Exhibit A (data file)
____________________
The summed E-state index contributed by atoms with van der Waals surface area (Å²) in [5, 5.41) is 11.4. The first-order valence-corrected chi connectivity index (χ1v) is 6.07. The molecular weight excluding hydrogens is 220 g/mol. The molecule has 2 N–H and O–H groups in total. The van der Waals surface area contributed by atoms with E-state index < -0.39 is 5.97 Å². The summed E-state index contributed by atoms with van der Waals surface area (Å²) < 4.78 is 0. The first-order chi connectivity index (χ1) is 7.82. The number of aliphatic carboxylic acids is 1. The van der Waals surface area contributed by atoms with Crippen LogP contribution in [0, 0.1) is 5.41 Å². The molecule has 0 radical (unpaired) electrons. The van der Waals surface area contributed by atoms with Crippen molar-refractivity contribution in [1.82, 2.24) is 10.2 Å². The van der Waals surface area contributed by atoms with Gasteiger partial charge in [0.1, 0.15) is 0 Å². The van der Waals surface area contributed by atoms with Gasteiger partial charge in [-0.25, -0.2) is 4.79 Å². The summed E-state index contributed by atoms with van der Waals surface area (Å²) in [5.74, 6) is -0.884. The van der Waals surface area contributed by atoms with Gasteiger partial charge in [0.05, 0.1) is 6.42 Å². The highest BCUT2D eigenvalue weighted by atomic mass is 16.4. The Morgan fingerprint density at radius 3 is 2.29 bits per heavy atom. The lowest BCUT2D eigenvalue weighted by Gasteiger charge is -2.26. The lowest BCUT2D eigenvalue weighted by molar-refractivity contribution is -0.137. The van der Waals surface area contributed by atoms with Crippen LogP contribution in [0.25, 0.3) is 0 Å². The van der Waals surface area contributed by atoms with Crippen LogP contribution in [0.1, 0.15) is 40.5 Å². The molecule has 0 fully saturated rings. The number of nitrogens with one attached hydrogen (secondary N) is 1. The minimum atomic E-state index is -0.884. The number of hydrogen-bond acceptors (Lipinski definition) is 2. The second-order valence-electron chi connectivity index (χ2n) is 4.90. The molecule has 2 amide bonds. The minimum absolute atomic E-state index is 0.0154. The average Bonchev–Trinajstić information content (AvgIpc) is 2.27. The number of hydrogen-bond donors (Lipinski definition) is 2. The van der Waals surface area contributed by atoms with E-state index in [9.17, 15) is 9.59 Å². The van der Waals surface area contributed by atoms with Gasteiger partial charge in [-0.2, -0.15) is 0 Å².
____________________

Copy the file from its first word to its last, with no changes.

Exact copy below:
The summed E-state index contributed by atoms with van der Waals surface area (Å²) in [5, 5.41) is 11.4. The first-order valence-corrected chi connectivity index (χ1v) is 6.07. The molecular weight excluding hydrogens is 220 g/mol. The molecule has 2 N–H and O–H groups in total. The van der Waals surface area contributed by atoms with E-state index < -0.39 is 5.97 Å². The summed E-state index contributed by atoms with van der Waals surface area (Å²) < 4.78 is 0. The first-order chi connectivity index (χ1) is 7.82. The number of aliphatic carboxylic acids is 1. The van der Waals surface area contributed by atoms with Crippen LogP contribution in [0, 0.1) is 5.41 Å². The molecule has 0 radical (unpaired) electrons. The van der Waals surface area contributed by atoms with Crippen molar-refractivity contribution in [1.82, 2.24) is 10.2 Å². The van der Waals surface area contributed by atoms with Gasteiger partial charge in [0.1, 0.15) is 0 Å². The van der Waals surface area contributed by atoms with Gasteiger partial charge in [-0.25, -0.2) is 4.79 Å². The summed E-state index contributed by atoms with van der Waals surface area (Å²) in [5.74, 6) is -0.884. The van der Waals surface area contributed by atoms with Gasteiger partial charge in [0.05, 0.1) is 6.42 Å². The highest BCUT2D eigenvalue weighted by atomic mass is 16.4. The Morgan fingerprint density at radius 3 is 2.29 bits per heavy atom. The lowest BCUT2D eigenvalue weighted by Gasteiger charge is -2.26. The lowest BCUT2D eigenvalue weighted by molar-refractivity contribution is -0.137. The van der Waals surface area contributed by atoms with Crippen LogP contribution in [0.25, 0.3) is 0 Å². The van der Waals surface area contributed by atoms with Crippen LogP contribution in [0.1, 0.15) is 40.5 Å². The molecule has 0 fully saturated rings. The number of nitrogens with one attached hydrogen (secondary N) is 1. The minimum atomic E-state index is -0.884. The number of hydrogen-bond acceptors (Lipinski definition) is 2. The second-order valence-electron chi connectivity index (χ2n) is 4.90. The molecule has 2 amide bonds. The minimum absolute atomic E-state index is 0.0154. The average Bonchev–Trinajstić information content (AvgIpc) is 2.27. The number of hydrogen-bond donors (Lipinski definition) is 2. The van der Waals surface area contributed by atoms with E-state index in [9.17, 15) is 9.59 Å². The van der Waals surface area contributed by atoms with Gasteiger partial charge in [-0.2, -0.15) is 0 Å².